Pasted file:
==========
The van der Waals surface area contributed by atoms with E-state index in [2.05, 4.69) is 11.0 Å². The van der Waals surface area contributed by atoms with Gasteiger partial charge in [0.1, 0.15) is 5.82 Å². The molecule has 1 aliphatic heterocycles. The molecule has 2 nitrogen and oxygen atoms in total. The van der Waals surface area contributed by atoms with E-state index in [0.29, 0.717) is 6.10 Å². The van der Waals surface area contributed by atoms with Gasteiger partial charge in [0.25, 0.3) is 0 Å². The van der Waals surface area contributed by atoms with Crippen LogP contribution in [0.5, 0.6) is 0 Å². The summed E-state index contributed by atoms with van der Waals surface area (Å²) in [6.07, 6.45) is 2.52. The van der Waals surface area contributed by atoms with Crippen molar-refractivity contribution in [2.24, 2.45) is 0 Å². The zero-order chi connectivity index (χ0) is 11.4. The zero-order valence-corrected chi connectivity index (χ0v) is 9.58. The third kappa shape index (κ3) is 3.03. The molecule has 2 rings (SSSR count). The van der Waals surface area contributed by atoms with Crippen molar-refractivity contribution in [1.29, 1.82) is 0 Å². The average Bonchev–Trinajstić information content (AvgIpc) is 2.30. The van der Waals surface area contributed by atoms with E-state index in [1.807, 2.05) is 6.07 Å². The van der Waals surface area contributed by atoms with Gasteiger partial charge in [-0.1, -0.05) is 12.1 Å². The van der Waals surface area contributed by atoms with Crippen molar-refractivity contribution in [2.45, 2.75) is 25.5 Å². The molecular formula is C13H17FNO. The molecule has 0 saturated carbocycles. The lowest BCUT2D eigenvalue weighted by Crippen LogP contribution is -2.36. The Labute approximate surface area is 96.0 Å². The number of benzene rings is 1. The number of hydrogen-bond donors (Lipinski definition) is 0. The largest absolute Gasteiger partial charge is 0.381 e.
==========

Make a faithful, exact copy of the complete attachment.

The van der Waals surface area contributed by atoms with E-state index in [2.05, 4.69) is 11.0 Å². The van der Waals surface area contributed by atoms with Gasteiger partial charge in [0.1, 0.15) is 5.82 Å². The molecule has 1 aliphatic heterocycles. The molecule has 2 nitrogen and oxygen atoms in total. The van der Waals surface area contributed by atoms with E-state index in [0.29, 0.717) is 6.10 Å². The van der Waals surface area contributed by atoms with Gasteiger partial charge in [0.25, 0.3) is 0 Å². The van der Waals surface area contributed by atoms with Crippen LogP contribution in [0.5, 0.6) is 0 Å². The summed E-state index contributed by atoms with van der Waals surface area (Å²) in [6.07, 6.45) is 2.52. The van der Waals surface area contributed by atoms with Crippen molar-refractivity contribution in [2.24, 2.45) is 0 Å². The zero-order chi connectivity index (χ0) is 11.4. The zero-order valence-corrected chi connectivity index (χ0v) is 9.58. The third kappa shape index (κ3) is 3.03. The molecule has 2 rings (SSSR count). The van der Waals surface area contributed by atoms with Crippen molar-refractivity contribution in [1.29, 1.82) is 0 Å². The average Bonchev–Trinajstić information content (AvgIpc) is 2.30. The van der Waals surface area contributed by atoms with E-state index in [1.807, 2.05) is 6.07 Å². The van der Waals surface area contributed by atoms with Gasteiger partial charge in [-0.1, -0.05) is 12.1 Å². The van der Waals surface area contributed by atoms with Crippen molar-refractivity contribution in [2.45, 2.75) is 25.5 Å². The molecular formula is C13H17FNO. The molecule has 0 saturated carbocycles. The lowest BCUT2D eigenvalue weighted by Crippen LogP contribution is -2.36. The Labute approximate surface area is 96.0 Å². The number of benzene rings is 1. The number of hydrogen-bond donors (Lipinski definition) is 0. The largest absolute Gasteiger partial charge is 0.381 e.